I know that the beginning of summer is agony to those of you who love to grill but lack the outdoor space for a (legal) spot to cook your food over an open flame. You're left with the dubious prospect of grill pans in hot kitchens. Can this really give you your grilled food fix?
In the case of hamburgers, yes. In fact, you shouldn't ever be cooking your burgers over an open flame. Here's why.
Did you read the article in the Times last week about the perfect burger? Sam Sifton takes on that most American food of all, tracking down the best mix of meat and cooking techniques for the ultimate burger.
I'm no burger expert, so I confess I was somewhat shocked by his main point:
Cook on heavy, cast-iron pans and griddles. Cook outside if you like, heating the pan over the fire of a grill, but never on the grill itself. The point is to allow rendering beef fat to gather around the patties as they cook, like a primitive high-heat confit.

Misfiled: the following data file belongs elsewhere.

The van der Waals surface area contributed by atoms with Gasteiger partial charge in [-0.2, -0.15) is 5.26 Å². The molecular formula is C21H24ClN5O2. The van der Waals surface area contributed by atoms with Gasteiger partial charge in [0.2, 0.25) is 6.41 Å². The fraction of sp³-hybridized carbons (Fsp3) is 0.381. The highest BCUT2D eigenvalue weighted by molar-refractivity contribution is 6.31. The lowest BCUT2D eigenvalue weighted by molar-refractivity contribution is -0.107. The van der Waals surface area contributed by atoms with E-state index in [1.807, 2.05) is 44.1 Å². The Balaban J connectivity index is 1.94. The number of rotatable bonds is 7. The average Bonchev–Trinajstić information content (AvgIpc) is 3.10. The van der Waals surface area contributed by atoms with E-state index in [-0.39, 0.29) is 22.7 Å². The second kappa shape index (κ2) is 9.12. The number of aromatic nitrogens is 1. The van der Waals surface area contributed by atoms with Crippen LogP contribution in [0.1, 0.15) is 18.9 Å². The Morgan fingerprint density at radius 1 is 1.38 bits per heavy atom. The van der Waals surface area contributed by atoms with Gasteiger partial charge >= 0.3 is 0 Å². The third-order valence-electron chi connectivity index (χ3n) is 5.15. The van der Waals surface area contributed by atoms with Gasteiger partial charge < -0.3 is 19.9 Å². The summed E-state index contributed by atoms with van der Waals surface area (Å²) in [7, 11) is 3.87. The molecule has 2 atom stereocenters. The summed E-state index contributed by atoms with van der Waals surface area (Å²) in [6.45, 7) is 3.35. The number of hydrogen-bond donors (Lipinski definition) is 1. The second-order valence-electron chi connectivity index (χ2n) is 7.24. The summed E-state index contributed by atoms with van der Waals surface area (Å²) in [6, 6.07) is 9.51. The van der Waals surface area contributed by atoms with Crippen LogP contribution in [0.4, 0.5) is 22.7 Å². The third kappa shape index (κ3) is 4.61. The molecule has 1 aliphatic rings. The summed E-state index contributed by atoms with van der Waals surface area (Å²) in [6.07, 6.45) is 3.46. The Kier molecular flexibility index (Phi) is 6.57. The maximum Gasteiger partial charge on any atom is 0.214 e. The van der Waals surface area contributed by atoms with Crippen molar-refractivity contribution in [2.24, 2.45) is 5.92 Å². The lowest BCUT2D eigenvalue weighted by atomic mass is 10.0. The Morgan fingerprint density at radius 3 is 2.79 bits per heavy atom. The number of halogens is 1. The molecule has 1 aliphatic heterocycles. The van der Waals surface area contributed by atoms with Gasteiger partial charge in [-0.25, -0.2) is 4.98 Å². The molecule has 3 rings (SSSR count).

What? A grill isn't necessary for a great burger? Sure, I love that flamed taste, especially when cooking over charcoal, but I do find it easier to cook a burger on a grill pan than on an open grill, so this was a welcome set of advice.
And fat gathering around patties? High-heat confit? Sign me up.
→ Read the full article: Deconstructing the Perfect Burger by Sam Sifton at The New York Times
Are you cooking your burgers indoors this year? Or is your grill already well-used?
(Image credits: Nealey Dozier)